by narrator56 - Is this helpful?
I had known about this 3-hour long, two part made-for-tv movie for a long time, but it took me a while to get around to watching it. It is very well done, so that even though the dual plots move slowly and with a lot of detail, it kept my interest throughout. It is hard to believe what John Harrison went through all those years working on his clock to be used by sailors to help them know where they are even on the open sea. If Harrison had worked for decades in the hard sciences during a later era, I dare say he would have received a Nobel prize, for it seemed the monetary prize he was seeking from the hopelessly bureaucratic award committee gave him a rougher time than the Nobel committee and fellow scientists ever would have.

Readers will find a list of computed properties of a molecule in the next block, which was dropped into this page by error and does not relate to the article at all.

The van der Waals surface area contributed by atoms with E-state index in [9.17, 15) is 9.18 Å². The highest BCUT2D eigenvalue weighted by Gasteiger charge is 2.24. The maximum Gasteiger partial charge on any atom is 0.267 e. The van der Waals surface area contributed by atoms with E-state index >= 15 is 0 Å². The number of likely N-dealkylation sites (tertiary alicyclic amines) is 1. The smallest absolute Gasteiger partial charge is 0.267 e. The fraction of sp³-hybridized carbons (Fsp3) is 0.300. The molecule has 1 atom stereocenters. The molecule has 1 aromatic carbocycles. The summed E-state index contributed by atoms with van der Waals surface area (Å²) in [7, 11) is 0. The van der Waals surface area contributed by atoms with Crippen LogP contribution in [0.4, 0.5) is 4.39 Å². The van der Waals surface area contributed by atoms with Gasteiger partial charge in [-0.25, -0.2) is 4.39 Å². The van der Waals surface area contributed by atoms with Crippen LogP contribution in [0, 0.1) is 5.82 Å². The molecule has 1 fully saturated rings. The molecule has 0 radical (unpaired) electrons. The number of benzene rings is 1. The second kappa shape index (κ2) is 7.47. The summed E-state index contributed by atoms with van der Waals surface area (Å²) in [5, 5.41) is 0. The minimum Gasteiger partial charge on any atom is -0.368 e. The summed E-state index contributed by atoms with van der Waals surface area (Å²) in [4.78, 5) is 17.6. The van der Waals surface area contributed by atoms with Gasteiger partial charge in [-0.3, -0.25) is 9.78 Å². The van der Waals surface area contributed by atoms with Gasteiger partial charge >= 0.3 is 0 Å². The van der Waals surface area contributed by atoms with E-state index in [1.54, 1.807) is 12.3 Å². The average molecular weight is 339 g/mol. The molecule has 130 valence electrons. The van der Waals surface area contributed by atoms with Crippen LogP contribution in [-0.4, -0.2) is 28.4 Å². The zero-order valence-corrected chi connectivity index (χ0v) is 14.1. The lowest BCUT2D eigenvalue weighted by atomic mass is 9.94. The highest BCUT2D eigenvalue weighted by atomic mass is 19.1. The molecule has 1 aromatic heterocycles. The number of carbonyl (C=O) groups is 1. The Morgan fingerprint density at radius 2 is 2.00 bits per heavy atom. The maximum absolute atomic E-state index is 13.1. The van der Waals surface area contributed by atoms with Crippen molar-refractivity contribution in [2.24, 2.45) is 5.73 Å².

In the other story thread that took place many years later, the Jeremy Irons character was on a similar Quixotic epic quest, and his marriage suffers even more. I found his plot slightly less interesting, if only because it seemed like the damage to his personal life was more self-inflicted, like perhaps he wouldn't have been a great husband in the best of times. One minor critique I have is that the stories could have paid more attention to the wives. We more or less lose sight of them after we are deep into the story, though they both make guest appearances here and there. I can't say I will be tempted to watch Longitude again in the future, but the writing and acting is strong enough for me to recommend it.